Sascha Konietzke wants to use Contentful to create an alternative to classic CMS solutions. Market researchers from the US believe his company could soon be worth billions.
It’s such a thing with unicorn research. Attempts to find the next startup with billions in valuation, there are plenty for years. But only a few surveys are methodically in depth. Often, media and consultancy firms mainly use the sums of previous rounds of financing as a benchmark. In addition, there are hardly any reliable figures on whether the forecasts of the unicorn researchers have come to fruition in the end.
Algorithm detects unicorn candidates
All the more interesting are the results of CB Insights: the US data analysis firm has for the second time compiled a list of 50 startups that are likely to crack billions in value.
The survey is based on a multi-layered algorithm. It takes into account the current financial situation of a start-up (invested capital, reputation of the financiers, cash burn rate), the industry environment (competitive situation, number of exits) and the so-called momentum. These include, for example, the number of newspaper articles and mentions in social networks, according to CB Insights. The algorithm proved in the past to be quite accurate: From the thus determined startups from the first survey in 2015, almost half (48 percent) should have achieved unicorn status, write the analysts.
CB Insights has now published the findings of the new survey with the New York Times. Accordingly, 33 of the new unicorns come from the United States. Candidates include, for example, the Mapbox map service or Airbnb rival Sonder. Ten more unicorns are expected in emerging markets such as India, China or Brazil. Promising start-ups here are the Indian used car portal Cardekho and the Chinese HR software Beisen.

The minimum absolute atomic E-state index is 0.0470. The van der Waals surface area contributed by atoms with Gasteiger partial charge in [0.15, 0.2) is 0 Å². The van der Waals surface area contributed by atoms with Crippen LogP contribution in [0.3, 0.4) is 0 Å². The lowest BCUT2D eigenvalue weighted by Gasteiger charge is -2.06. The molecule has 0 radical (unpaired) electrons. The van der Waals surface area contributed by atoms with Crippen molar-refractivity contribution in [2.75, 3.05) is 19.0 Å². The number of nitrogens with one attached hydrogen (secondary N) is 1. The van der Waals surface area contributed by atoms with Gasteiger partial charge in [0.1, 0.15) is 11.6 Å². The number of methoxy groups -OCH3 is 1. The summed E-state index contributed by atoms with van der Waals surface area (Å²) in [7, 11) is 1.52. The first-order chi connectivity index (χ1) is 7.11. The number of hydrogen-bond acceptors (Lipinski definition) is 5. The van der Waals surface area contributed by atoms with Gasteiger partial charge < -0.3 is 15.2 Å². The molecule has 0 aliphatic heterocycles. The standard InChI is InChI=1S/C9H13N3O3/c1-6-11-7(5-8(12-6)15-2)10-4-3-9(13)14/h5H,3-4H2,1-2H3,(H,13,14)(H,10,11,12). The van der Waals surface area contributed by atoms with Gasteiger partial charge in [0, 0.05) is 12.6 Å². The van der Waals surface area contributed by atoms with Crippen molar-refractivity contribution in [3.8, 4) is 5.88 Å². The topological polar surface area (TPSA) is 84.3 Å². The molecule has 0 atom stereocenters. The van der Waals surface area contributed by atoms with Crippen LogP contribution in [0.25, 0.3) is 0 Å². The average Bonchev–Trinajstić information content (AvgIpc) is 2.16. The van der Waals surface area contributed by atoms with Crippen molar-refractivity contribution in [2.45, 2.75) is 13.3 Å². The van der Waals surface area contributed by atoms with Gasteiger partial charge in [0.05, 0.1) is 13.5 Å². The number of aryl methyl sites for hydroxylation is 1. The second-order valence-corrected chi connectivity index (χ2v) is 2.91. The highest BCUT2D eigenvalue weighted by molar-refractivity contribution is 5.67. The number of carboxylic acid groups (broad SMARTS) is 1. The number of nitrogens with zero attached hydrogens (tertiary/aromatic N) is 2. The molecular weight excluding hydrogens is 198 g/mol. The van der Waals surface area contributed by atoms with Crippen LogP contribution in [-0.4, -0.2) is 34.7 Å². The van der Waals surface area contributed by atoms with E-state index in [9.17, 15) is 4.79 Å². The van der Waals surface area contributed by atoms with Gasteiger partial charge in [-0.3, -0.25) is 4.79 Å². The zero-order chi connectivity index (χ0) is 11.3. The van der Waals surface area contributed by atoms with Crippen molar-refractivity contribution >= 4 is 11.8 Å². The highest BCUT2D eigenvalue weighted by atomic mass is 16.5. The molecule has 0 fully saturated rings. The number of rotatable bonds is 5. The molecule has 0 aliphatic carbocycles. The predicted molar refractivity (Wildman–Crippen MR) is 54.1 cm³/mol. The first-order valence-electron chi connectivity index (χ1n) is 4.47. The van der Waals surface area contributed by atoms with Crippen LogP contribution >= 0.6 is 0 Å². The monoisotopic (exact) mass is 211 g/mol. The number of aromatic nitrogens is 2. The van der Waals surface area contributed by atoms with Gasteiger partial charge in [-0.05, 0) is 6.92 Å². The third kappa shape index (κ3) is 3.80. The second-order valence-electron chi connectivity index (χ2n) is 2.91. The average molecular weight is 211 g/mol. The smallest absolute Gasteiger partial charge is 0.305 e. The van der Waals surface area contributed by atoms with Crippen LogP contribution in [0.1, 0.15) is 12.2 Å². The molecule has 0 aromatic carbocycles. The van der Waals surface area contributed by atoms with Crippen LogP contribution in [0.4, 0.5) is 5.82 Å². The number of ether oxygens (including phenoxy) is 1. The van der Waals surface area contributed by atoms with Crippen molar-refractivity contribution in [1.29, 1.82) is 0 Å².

Contentful only startup from Germany
For Europe, the algorithm has identified only three startups with unicorn potential: The Swedish Insurtech Kry, the British public transport app Citymapper and Contentful, which is developing a content management system. Contentful, headquartered in Berlin, is also the only German startup with a billions worth billions, according to CB Insights.
With contentful content can be played out of a software to various platforms. For example, a text for the company blog or a push notification to users of a shopping app. The software has a modular structure through interfaces to various online services and is intended to help developers and editors work together better. Contentful is used by the streaming service Spotfiy, the co-working chain Wework and the ridesharing service Lyft.
The startup was founded in 2013 by former HP employee Sascha Konietzke, who quickly convinced well-known investors of his idea. So flowed since the start of more than 78 million euros in Contentful.
Shareholders include tech giant Salesforce. General Catalyst, which once co-funded Airbnb, has also invested. The Berlin and San Francisco locations currently employ just over 200 people.